This year’s national forestry conference, organised by the Society of Irish Foresters, addresses non-wood aspects of forestry including carbon sequestration, recreation, biodiversity and water services.
Many of these issues have featured in Irish forestry planning for decades, but the core objective of State and private forestry up to the end of the last century was to maximise timber yield and income as well as achieving wood security.
This is not surprising as most farmers and other landowners with forests expect a return on their investment. In countries with well-established forest cultures non-wood income is generated from foraging (mushroom, berry, plant and tree foliage collection), tourism and hunting but timber is the only source of income for most forest owners.
A move towards non-wood forestry in Ireland began in the 1970s when the then Forest & Wildlife Service created an open forest policy which is continued by Coillte and in woodlands managed by the National Parks and Wildlife Service. This has been a major success.
Forest owners who have received forest certification – independent proof that forests are managed sustainably – will be familiar with the importance of public consultation
According to the Department’s own statistics, approximately 29m visits are made annually to Irish – mainly Coillte – forests.
Other non-wood forest-based initiatives have followed over the years. These are a mix of collaborations with community and environmental groups, in many instances supported by the Department’s NeighbourWood initiative, Native Woodland and Woodland Support Programme.
The past emphasis on commercial forestry has created a resource worth an annual €2.3bn, self-sufficiency in softwoods, an international-scale timber processing industry and sustainable job creation mainly in rural Ireland.
The recent two surveys on public attitudes to forestry show that people appreciate these aspects of forestry but there is also a strong desire for recreation, biodiversity and landscape aesthetics.
Most of these expectations can be met in forest management plans, as can the species mix of “broadleaf and conifer trees in new forests” that 75% of the respondents in the Behaviour and Attitudes survey favoured.
Public preferences expressed in recent surveys now have greater significance than heretofore because the public has a greater input in forest planning and management.
Forest owners who have received forest certification – independent proof that forests are managed sustainably – will be familiar with the importance of public consultation.
The role of the public is acknowledged in the Department’s “Shared National Vision for Trees, Woods and Forests in Ireland until 2050” by Minister of State Pippa Hackett.
“This shared vision is every bit as much for the wider public as it is for those working in the forestry sector,” she said.
That the public is placed on equal footing with those who work the forest presents a major challenges unlike any other land use.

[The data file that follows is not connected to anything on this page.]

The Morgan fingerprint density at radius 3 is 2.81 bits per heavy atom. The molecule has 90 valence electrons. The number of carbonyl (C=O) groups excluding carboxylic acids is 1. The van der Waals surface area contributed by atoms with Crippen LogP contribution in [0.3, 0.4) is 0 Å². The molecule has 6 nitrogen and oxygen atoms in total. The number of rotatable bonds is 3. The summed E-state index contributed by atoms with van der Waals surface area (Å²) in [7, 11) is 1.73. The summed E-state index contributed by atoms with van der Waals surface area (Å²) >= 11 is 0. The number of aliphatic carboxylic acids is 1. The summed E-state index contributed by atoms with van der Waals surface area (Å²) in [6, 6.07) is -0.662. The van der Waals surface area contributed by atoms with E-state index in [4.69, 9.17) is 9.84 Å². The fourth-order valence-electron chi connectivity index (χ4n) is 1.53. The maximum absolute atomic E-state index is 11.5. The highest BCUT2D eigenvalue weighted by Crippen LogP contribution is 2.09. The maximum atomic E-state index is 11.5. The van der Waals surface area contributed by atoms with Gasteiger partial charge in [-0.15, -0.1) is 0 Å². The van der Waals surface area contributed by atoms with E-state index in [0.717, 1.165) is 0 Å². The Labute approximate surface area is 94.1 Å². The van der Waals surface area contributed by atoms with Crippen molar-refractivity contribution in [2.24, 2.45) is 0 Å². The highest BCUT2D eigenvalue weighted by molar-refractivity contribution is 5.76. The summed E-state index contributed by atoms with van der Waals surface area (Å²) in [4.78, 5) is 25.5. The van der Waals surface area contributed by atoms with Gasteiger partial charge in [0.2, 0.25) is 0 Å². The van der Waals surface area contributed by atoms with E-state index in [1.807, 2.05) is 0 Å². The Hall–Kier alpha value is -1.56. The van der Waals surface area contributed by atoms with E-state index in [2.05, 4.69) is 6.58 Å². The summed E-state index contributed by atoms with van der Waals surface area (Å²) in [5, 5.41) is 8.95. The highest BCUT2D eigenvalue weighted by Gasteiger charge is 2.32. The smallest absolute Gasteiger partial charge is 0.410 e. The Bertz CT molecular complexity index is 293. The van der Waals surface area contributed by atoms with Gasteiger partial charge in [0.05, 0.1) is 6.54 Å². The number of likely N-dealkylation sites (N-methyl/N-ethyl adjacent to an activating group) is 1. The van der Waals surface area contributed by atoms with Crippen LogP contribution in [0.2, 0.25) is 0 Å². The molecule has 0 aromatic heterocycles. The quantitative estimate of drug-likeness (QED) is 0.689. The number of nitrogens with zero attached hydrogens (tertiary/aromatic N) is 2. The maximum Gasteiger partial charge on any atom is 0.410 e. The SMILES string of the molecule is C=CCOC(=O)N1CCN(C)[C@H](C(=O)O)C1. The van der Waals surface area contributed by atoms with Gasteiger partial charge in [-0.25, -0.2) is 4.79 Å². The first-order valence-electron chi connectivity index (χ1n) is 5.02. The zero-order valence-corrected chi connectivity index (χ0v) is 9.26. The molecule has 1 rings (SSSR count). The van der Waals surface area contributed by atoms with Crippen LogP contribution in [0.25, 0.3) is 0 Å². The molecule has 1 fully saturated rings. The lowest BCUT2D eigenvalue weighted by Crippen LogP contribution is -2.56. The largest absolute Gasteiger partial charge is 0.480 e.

Past Society of Irish Foresters members were strong advocates of the open forest policy. They now believe that it is time for open debate on all aspects of non-wood forestry, including:
“There are major societal and environmental benefits in multipurpose forestry,” says Pat O’Sullivan, technical director of the Society of Irish Foresters.
“But if private landowners – mainly farmers – need to afforest a further 7% of the land area of Ireland as envisaged in the Climate Action Plan, then their contribution needs to be acknowledged and assessed also on economic grounds,” he claims.
“That is why we have chosen the conference theme ‘Non-wood forestry: Who Benefits? Who Pays?’ to debate the social, environmental and economic implications and challenges in achieving a balanced sustainable forest management programme.”
Email firstname.lastname@example.org or call 086-258 2240 for further information.
Speakers and topics at the 2022 National Forestry Conference on 11 October in Johnstown House Hotel, Enfield, Co Meath, include:
The mood was downbeat in the forestry village at the Ploughing as many of the exhibitors believed they would have had information on the new forestry programme for farmers.
“The Ploughing would have been an ideal event to launch the programme and engage with the farming community about forestry,” said John Roche, Arbor. “And it’s not just planting but also roading which will feature in the new programme.”
Maurice Ryan and Mike Moroney of Green Belt said without details on the next forestry programme, their presence at the Ploughing was largely a forestry promotional and educational exercise.
Donal Brosnan of The Forestry Company agreed that it was a missed opportunity as farmers will not plant now until the new year.
“There is an interest in planting and we have had queries from farmers with small parcels of land who wish to plant, “ he said. “People are coming in and discussing biodiversity including planting native species,” he added. “I thought this would be a hard sell but it’s not.”